About the Area
Together these habitats support a great diversity of wildlife, including large populations of migratory birds and fish.
Five species of mangrove occur here, including the red, white, and black mangroves. These are often found in different zones related to the amount of time they spend in saltwater. The ecoregion contains marshes with dense, tall grasses; elsewhere, trees and bushes grow in deep, still swamps.
Characteristic species include Scarlet ibis (Eudocimus ruber), Greater flamingo (Phoenicopterus ruber), Magnificent frigatebird (Fregata magnificens), Loggerhead turtle (Caretta caretta) , Hawksbill turtle (Eretmochelys imbricata), Green turtle (Chelonia mydas), Leatherback turtle (Dermochelys coriacea), Caribbean manatee (Trichetus manatus), American crocodile (Crocodylus acutus), and Giant otter (Pteronura brasiliensis).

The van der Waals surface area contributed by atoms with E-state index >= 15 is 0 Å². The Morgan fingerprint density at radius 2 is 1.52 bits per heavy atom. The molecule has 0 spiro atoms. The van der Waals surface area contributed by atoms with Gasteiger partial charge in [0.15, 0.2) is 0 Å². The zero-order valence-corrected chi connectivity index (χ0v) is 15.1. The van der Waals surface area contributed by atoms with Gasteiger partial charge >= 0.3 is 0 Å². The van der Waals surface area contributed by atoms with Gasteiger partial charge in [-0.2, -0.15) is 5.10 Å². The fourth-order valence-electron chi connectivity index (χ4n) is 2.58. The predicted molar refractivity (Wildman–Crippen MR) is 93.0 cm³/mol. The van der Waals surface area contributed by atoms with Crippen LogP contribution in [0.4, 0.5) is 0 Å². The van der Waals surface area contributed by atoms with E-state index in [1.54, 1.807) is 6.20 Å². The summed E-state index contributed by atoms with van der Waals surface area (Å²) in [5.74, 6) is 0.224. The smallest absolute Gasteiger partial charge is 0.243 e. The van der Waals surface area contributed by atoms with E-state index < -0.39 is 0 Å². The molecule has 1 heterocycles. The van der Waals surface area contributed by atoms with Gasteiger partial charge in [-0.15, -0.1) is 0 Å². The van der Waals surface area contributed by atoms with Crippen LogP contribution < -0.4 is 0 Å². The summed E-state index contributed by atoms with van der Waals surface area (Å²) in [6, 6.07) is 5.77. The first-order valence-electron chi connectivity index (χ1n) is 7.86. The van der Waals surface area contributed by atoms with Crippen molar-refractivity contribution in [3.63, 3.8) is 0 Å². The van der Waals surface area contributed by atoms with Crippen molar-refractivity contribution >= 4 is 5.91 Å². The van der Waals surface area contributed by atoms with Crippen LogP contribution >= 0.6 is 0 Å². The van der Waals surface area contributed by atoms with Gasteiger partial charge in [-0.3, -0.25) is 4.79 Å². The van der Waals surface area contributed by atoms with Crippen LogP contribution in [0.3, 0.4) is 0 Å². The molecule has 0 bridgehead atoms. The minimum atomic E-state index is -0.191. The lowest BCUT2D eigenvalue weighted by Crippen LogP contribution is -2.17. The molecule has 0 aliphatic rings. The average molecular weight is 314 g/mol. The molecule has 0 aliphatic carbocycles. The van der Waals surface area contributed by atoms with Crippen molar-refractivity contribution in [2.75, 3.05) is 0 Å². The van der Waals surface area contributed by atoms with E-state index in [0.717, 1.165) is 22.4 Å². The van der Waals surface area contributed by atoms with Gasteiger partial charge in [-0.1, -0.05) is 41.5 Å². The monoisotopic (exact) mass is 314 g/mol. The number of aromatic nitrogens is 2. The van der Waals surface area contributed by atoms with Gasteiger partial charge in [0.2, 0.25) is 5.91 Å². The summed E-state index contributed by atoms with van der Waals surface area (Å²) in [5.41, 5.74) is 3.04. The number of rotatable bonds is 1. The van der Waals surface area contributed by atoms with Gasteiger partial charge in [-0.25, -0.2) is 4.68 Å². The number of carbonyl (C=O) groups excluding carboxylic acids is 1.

The development of chemical complexes, oil refineries, sedimentation from agriculture, and urban and recreational facilities represent an important threat to the area. Mangrove leveling for development represents another general cause of habitat destruction.
31,855 sq. km (12,300 sq. miles)
Northern South America - Brazil, French Guiana, Suriname, Trinidad and Tobago, Venezuela
Do mangroves need saltwater to grow and survive?
No, Mangrove trees do not require saltwater to live. They just tolerate the saltwater better than other species and were able to thrive in this habitat when most other tree species could not.